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“This Is It” and so much more!

Truth rating: 10

By Michael Lewittes

(GettyImages.com)

(GettyImages.com)

Regardless of how you felt about Michael Jackson as a person, after seeing “This Is It,” you can’t help but feel he may have been the greatest performer of our time.

The sometimes skeptical Gossip Cop was lucky enough to attend the film’s first screening in New York, and was nothing short of blown away by Jackson’s first-rate performance.

Despite reports of him being deathly frail at the time of his passing, in the film Jackson appears remarkably in shape. Yes, he was very skinny, but no thinner than one would expect a perfectionist who rehearsed numerous dance numbers with precision accuracy day after day in anticipation of what would have been an elaborate and visually lush series of concerts.

“This Is it” ended up being a “rehearsal” film, but for someone who had 50 grueling performances ahead of him, Jackson practiced dance moves and sang with near full force, where others would have gone half throttle.

The film, which takes the viewer through Jackson’s scheduled numbers, begins with him performing “Wanna Be Startin’ Somethin.’’’ And right from the start you see that Jackson was onto “something,’” something big. He looks and moves great. He is vibrant, focused and having fun.

The audience is then introduced to his dancers, who are half of Jackson’s age, but with whom he dances – even during rehearsals – with full vigor. Around these dancers and his accompanying musicians, we get to witness Jackson’s commanding control and creativity. He softly proposes ways to choreograph certain moves, as well as to play specific chords.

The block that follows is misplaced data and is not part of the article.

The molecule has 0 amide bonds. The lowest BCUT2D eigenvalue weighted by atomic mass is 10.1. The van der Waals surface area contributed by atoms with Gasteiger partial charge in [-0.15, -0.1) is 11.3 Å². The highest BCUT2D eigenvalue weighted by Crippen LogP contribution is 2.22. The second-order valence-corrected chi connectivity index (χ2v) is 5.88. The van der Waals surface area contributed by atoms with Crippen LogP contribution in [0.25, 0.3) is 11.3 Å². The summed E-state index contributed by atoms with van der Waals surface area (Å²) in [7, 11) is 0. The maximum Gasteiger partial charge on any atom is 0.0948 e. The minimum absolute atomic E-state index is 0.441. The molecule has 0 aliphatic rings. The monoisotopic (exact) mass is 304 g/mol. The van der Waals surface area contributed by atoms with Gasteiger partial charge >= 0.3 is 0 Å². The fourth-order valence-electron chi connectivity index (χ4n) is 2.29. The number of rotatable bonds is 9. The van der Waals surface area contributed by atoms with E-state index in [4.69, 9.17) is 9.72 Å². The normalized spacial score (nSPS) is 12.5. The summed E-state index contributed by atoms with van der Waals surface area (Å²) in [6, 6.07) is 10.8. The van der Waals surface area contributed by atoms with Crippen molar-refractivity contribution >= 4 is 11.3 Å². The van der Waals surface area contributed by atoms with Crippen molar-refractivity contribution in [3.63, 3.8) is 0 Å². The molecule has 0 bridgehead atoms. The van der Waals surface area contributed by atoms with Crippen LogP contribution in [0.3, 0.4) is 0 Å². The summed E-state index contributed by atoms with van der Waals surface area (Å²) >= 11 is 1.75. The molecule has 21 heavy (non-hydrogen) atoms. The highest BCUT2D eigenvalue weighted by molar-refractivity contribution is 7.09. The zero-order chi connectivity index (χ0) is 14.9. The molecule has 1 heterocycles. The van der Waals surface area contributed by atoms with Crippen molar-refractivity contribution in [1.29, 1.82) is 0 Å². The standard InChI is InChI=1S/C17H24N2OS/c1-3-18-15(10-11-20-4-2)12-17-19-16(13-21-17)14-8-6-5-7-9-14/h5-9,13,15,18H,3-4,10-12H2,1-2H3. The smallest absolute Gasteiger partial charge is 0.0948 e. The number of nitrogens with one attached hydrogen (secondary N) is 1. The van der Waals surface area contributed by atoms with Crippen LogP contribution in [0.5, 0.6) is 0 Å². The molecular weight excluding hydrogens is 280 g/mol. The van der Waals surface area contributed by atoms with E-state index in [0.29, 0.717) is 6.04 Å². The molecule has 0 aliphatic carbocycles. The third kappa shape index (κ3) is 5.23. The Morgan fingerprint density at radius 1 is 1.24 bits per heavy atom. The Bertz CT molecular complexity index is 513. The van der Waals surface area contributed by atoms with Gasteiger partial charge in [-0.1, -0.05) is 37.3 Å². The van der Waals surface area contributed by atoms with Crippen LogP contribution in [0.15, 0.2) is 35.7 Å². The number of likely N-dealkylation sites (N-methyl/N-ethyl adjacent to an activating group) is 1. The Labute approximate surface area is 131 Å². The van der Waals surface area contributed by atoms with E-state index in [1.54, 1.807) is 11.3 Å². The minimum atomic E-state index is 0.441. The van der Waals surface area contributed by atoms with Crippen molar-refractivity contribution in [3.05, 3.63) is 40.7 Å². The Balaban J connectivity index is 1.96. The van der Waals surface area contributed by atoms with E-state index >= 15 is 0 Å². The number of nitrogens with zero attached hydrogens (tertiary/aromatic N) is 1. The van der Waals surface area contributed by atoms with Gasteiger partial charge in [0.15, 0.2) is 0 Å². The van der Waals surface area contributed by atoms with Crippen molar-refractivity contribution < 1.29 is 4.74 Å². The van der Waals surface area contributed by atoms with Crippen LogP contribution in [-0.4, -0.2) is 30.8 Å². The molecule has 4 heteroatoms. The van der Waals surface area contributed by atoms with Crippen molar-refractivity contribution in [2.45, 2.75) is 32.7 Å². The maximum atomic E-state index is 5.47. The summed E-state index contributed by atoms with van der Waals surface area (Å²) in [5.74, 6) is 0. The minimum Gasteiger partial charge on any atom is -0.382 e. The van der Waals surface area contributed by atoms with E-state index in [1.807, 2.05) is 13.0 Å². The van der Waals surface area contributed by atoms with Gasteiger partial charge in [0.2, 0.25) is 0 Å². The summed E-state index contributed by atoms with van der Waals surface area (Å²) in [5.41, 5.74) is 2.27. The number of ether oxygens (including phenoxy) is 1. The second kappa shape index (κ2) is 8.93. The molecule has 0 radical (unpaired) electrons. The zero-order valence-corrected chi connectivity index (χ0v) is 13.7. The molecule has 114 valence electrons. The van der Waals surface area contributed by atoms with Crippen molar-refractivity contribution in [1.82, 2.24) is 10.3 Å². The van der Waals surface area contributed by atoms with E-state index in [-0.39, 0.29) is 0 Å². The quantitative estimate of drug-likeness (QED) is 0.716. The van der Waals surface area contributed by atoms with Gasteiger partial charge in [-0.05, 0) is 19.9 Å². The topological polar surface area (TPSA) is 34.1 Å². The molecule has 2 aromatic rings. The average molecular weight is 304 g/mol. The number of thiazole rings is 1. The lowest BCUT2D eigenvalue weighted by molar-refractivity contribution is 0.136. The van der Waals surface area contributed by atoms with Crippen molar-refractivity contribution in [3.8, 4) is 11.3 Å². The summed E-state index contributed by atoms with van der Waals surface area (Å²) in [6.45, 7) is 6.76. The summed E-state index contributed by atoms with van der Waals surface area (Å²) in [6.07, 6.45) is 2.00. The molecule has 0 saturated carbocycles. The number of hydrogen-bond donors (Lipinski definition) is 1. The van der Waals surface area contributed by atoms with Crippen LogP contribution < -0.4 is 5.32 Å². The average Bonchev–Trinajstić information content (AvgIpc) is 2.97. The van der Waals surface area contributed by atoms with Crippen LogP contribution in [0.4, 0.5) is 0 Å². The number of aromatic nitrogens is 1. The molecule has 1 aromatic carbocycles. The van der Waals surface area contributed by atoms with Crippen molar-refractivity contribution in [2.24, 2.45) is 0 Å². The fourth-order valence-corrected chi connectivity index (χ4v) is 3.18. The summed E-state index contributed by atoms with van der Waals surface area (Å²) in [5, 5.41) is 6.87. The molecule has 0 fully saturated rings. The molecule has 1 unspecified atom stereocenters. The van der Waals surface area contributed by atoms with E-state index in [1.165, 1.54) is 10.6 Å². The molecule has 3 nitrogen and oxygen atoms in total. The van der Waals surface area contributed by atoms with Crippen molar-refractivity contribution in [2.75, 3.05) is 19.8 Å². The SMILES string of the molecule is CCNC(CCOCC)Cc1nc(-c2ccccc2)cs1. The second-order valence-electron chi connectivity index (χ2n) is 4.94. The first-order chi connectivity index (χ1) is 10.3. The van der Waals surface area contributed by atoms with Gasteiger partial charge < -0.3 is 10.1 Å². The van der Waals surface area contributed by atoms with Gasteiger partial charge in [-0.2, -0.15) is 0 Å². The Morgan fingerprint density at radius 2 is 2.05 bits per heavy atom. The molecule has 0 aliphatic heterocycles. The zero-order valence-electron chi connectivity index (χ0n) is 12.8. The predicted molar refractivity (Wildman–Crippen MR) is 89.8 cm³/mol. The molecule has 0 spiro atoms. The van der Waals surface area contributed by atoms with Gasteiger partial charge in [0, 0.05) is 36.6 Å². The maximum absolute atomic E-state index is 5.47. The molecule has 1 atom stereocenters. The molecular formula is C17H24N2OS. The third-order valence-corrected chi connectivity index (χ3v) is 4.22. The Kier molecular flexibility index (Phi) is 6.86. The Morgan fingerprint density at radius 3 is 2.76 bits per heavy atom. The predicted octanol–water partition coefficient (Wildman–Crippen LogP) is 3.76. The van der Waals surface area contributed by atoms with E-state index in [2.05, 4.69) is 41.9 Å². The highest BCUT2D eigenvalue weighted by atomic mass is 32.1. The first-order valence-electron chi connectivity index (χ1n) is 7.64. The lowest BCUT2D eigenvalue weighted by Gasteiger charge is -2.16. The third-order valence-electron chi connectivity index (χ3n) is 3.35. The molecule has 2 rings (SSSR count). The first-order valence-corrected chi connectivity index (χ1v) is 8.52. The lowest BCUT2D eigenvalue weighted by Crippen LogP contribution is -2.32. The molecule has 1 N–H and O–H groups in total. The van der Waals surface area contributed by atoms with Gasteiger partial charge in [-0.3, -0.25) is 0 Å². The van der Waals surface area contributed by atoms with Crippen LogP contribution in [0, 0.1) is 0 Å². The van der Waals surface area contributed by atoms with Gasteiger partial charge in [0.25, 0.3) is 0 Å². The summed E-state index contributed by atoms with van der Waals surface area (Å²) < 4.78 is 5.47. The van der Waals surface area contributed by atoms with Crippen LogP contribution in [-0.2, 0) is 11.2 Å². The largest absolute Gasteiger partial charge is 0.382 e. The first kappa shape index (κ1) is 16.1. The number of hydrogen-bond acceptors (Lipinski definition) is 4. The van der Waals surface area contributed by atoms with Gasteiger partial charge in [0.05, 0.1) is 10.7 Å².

We are also treated to the making of filmed pieces that were to have been incorporated into the concerts. Jackson’s “Smooth Criminal” features black-and-white sequences in which Jackson was smoothly spliced into scenes with equally legendary stars Rita Hayworth and Humphrey Bogart. And his zombie-themed “Thriller” comes to life via 3D movie magic and manually operated ghosts.

Those expecting to see a mask-wearing weirdo will instead see an unmasked Jackson, who seemingly has a genuine abundance of love – for his real family as well as for his stage family. After completing a Jackson 5 medley, the singer emotionally thanks all of his brothers, and adds, “Joseph and Katherine Jackson, I love you.”  

Similarly, towards the end of the movie Jackson touchingly tells his entire cast and crew of musicians, dancers, and technicians, among others: “I love you all… We are family.”

Granted, “This Is It” is slickly edited, but throughout the film one is taken with how – whenever voicing the way he would like a particular dance move or piece of music performed – Jackson always suggests changes with patience and politeness. His criticisms are kind and carefully measured. He comes off more as a masterful director than a diva.

The film’s final number is a simple production of “Man in the Mirror,” which fittingly allows the viewer to reflect on the man and his music. And by the time the movie ends, the audience quite surprisingly cannot help but feel they’ve lost someone in their life. Maybe not related, but certainly remarkably talented.

With its limited engagement, Gossip Cop recommends you run – not moonwalk – to “This Is It.”

 


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